Inflation has fallen a long way and the economy has stalled. That is what you should expect given the intense monetary squeeze administered by the Bank, and the efforts at fiscal tightening by the Treasury.
There hasn’t been a worse collapse in output and jobs because the tax rises and fiscal tightening started from a loose heavy borrowing position. Many better paid people have extra savings from covid period earnings when their spending was cut by lockdowns. Savers have some increased interest returns. The public sector has continued to expand job numbers and offer substantial wage increases to settle strikes .
The US economy has also seen a big fall inflation from tight money policy. It has had high growth this year from savings overhangs and from a large fiscal boost, with an extra $1trillion of state borrowing.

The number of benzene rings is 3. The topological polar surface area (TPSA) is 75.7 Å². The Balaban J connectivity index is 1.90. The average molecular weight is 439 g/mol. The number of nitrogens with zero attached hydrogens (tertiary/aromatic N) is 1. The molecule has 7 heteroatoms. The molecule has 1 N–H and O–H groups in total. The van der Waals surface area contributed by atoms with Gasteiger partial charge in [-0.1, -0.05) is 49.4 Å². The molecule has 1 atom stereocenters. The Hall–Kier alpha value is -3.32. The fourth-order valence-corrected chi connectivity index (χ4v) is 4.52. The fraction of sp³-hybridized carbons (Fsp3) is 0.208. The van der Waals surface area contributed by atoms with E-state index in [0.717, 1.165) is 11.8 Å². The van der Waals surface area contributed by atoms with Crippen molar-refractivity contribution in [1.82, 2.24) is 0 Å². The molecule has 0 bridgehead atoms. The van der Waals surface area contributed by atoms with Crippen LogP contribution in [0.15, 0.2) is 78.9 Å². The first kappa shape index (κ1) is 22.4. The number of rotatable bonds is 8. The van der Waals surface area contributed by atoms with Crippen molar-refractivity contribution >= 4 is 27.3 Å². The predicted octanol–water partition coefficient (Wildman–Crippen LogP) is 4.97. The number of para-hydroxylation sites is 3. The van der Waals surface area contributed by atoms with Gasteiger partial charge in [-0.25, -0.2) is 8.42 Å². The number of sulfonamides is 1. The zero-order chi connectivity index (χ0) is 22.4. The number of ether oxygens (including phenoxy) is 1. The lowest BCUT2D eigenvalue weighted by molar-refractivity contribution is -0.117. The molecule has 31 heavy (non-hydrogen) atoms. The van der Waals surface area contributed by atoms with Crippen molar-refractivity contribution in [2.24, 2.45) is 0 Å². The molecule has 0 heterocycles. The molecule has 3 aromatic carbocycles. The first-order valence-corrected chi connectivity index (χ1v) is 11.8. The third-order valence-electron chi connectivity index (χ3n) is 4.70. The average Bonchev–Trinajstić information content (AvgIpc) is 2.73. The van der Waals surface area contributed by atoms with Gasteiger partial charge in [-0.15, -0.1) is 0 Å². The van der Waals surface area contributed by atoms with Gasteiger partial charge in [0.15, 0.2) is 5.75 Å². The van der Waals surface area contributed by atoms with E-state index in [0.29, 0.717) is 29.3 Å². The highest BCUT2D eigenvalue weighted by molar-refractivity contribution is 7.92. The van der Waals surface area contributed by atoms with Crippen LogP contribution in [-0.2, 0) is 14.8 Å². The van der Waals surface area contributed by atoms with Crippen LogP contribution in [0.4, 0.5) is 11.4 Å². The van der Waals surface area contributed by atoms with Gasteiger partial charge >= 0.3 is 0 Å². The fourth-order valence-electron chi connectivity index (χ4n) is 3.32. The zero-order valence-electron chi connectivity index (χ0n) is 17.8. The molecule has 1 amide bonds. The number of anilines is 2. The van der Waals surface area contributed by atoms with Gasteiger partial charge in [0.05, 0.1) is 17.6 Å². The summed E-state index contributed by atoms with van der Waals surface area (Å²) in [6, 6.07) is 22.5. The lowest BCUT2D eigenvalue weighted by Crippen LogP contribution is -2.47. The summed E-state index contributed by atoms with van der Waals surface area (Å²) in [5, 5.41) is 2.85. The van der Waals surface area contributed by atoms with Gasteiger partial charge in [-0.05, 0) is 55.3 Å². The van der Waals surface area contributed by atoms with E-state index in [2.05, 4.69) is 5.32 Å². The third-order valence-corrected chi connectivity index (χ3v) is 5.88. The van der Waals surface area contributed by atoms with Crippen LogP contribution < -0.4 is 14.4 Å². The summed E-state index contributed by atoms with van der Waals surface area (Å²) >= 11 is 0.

The UK needs to relax the monetary squeeze a bit. The Bank has had a very bad run of wrong forecasts and damaging policies, lurching from too easy to too tough. It should stop the sales of bonds in the market at big losses, which add to the shortage of money . The Chancellor is in joint control of this policy and pays for all the losses, so he should sort it out with the Governor now.
The Chancellor should use the coming big fall in debt interest costs given the way they calculate and report them from falling inflation. This reduces the costs of indexed bonds considerably. He should announce a growth strategy with cuts to IR35, increases in the VAT business threshold and reductions in energy taxes at its heart. Cutting energy taxes would also cut inflation more, reducing spending pressures further. Lower energy taxes could save more of our industry and reduce imports.
He should impose an immediate freeze on external recruitment by the civil service and other public administration.